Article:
This would mean that we could serve, now in May, Western Cape South Africa:

Apple spaghetti
Apple juice
Orange quarters
Orange juice
Winter melon and paw paw cubes on plates
Pears somehow
Persimmon slices
Avo, not really, unless we did "mix it up" with some orange to make cream
don't think banana.

One can't feel hard done by with a menu like that. There is an old saying which goes:

Enter ye in at the strait gate: 
for wide is the gate, and broad is the way, 
that leadeth to destruction, 
and many there be which go in thereat:

Because strait is the gate, and narrow is the way, 
which leadeth unto life, 
and few there be that find it.

Hmmm. Vygie Street, maybe?


The WE was now two fervent raw food aficionados  and in the interim our style had changed from Pint of Life salads in containers, to an open buffet spread - all thanks to me mum who pointed out what we had been advised to do all along: open salads look much nicer than packaged ones.

And self service is much more fun than buying half a litre of one thing, looking all sterile and unreachable, as if behind glass.

These big changes, along with the captive audience at the expo - we were the only ones doing food, and as it was a festival with a spiritual focus, hopefully the crowd would be one who apply spirituality to their plate.. surely we were going to shine?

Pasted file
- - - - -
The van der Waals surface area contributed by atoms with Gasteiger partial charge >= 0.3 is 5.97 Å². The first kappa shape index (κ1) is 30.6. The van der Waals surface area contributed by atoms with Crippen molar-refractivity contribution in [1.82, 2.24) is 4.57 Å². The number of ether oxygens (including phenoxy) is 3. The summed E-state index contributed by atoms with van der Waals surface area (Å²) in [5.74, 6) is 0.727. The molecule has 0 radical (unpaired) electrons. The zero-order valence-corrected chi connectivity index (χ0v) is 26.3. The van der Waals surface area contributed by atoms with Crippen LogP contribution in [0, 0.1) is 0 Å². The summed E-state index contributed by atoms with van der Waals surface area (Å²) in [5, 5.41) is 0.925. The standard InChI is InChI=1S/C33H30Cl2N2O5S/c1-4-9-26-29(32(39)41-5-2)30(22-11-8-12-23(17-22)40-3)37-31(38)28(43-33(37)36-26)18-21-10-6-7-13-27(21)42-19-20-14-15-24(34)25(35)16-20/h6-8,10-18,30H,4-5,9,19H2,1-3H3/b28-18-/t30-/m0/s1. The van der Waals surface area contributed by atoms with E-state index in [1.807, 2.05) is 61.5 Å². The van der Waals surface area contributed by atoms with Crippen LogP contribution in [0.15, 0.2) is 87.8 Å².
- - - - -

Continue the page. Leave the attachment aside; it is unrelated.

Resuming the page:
The crowd turned out to not be  such a throng, possibly people were deterred by the expensive entrance fee, but the stall holders themselves needed to eat and some of the public must have jumped the fence, because we sold more than 60 containers of salad!

Here is some hot footage before lunch time happened and the bowls emptied:

And here is the conclusion: (uploading final video)

We had a good day, met people, chatted loads about a topic friends and family are long bored of, and actually took home some money in our pockets - to be invested in the next adventure...

Yes, we considering a return to the Hermanus Country Market with the new format, just to try one more time to introduce the world to a new way of life... to health, freedom and joy... to raw living foods.

Mrs Essie Honiball, and Averil

Whilst at the Hermanus Country Market I received an invitation to present raw foods at a forthcoming event being held up at our local nature reserve: the Mind Body Spirit Expo.

Armed with the Vygie Street, I wanted to add more ammo to our arsenal and after years of waiting in the shadows, I now had the opportunity to introduce myself and the work to international icon, national treasure and local legend, Mrs Essie Honiball.

In 2004, on my repatriation from London where I had had a very high raw food community around me, I found myself isolated in a world of meat and more meat. I prayed for help, guidance, company, and that day in a farm stall up the road I was astonished to see a thin green book amongst the pottery on the table there: